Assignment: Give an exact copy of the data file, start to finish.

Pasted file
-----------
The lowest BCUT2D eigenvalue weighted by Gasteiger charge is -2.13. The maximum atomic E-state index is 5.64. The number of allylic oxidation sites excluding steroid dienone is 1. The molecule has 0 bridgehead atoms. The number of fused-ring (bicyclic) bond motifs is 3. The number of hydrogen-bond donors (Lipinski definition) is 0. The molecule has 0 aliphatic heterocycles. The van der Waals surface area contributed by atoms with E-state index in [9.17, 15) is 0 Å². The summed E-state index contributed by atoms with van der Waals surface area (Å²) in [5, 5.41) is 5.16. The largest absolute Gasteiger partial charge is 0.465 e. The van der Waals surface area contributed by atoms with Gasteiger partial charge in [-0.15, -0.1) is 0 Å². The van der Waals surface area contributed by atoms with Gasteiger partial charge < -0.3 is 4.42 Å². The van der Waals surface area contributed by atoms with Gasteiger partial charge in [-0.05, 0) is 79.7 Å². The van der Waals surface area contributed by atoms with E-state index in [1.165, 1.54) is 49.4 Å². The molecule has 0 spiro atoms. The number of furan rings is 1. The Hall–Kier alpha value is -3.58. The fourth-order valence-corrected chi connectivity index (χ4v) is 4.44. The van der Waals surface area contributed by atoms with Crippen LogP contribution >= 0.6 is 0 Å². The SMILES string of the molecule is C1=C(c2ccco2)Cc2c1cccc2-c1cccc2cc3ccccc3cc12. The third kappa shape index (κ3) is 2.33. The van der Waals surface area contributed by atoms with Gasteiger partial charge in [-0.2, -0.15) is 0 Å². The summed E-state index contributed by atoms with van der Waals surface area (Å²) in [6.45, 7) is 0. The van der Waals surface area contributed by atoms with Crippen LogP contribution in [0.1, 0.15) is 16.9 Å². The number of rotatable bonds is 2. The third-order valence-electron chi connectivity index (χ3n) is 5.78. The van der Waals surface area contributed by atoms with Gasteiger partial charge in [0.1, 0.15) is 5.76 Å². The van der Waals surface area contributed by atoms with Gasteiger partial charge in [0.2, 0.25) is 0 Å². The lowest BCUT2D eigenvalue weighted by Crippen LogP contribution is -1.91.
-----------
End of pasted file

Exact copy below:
The lowest BCUT2D eigenvalue weighted by Gasteiger charge is -2.13. The maximum atomic E-state index is 5.64. The number of allylic oxidation sites excluding steroid dienone is 1. The molecule has 0 bridgehead atoms. The number of fused-ring (bicyclic) bond motifs is 3. The number of hydrogen-bond donors (Lipinski definition) is 0. The molecule has 0 aliphatic heterocycles. The van der Waals surface area contributed by atoms with E-state index in [9.17, 15) is 0 Å². The summed E-state index contributed by atoms with van der Waals surface area (Å²) in [5, 5.41) is 5.16. The largest absolute Gasteiger partial charge is 0.465 e. The van der Waals surface area contributed by atoms with Gasteiger partial charge in [-0.15, -0.1) is 0 Å². The van der Waals surface area contributed by atoms with Gasteiger partial charge < -0.3 is 4.42 Å². The van der Waals surface area contributed by atoms with Gasteiger partial charge in [-0.05, 0) is 79.7 Å². The van der Waals surface area contributed by atoms with E-state index in [1.165, 1.54) is 49.4 Å². The molecule has 0 spiro atoms. The number of furan rings is 1. The Hall–Kier alpha value is -3.58. The fourth-order valence-corrected chi connectivity index (χ4v) is 4.44. The van der Waals surface area contributed by atoms with Crippen LogP contribution >= 0.6 is 0 Å². The SMILES string of the molecule is C1=C(c2ccco2)Cc2c1cccc2-c1cccc2cc3ccccc3cc12. The third kappa shape index (κ3) is 2.33. The van der Waals surface area contributed by atoms with Gasteiger partial charge in [-0.2, -0.15) is 0 Å². The summed E-state index contributed by atoms with van der Waals surface area (Å²) in [6.45, 7) is 0. The van der Waals surface area contributed by atoms with Crippen LogP contribution in [0.1, 0.15) is 16.9 Å². The number of rotatable bonds is 2. The third-order valence-electron chi connectivity index (χ3n) is 5.78. The van der Waals surface area contributed by atoms with Gasteiger partial charge in [0.1, 0.15) is 5.76 Å². The van der Waals surface area contributed by atoms with Gasteiger partial charge in [0.2, 0.25) is 0 Å². The lowest BCUT2D eigenvalue weighted by Crippen LogP contribution is -1.91.